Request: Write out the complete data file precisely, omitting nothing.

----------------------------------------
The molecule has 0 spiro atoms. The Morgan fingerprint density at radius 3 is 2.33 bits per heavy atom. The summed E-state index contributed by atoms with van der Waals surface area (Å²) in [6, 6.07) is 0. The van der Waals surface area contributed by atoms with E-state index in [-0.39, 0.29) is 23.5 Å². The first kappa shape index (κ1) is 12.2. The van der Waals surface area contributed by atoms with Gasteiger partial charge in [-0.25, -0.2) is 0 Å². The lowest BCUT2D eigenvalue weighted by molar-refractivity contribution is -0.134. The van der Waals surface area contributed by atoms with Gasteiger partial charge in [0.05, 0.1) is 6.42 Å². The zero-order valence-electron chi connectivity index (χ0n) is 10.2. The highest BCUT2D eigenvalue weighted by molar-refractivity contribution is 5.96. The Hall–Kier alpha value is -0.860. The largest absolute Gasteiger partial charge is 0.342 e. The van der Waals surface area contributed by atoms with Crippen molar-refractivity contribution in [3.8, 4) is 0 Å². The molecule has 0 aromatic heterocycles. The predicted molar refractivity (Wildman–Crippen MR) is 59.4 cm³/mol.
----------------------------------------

The molecule has 0 spiro atoms. The Morgan fingerprint density at radius 3 is 2.33 bits per heavy atom. The summed E-state index contributed by atoms with van der Waals surface area (Å²) in [6, 6.07) is 0. The van der Waals surface area contributed by atoms with E-state index in [-0.39, 0.29) is 23.5 Å². The first kappa shape index (κ1) is 12.2. The van der Waals surface area contributed by atoms with Gasteiger partial charge in [-0.25, -0.2) is 0 Å². The lowest BCUT2D eigenvalue weighted by molar-refractivity contribution is -0.134. The van der Waals surface area contributed by atoms with Gasteiger partial charge in [0.05, 0.1) is 6.42 Å². The zero-order valence-electron chi connectivity index (χ0n) is 10.2. The highest BCUT2D eigenvalue weighted by molar-refractivity contribution is 5.96. The Hall–Kier alpha value is -0.860. The largest absolute Gasteiger partial charge is 0.342 e. The van der Waals surface area contributed by atoms with Crippen molar-refractivity contribution in [3.8, 4) is 0 Å². The molecule has 0 aromatic heterocycles. The predicted molar refractivity (Wildman–Crippen MR) is 59.4 cm³/mol.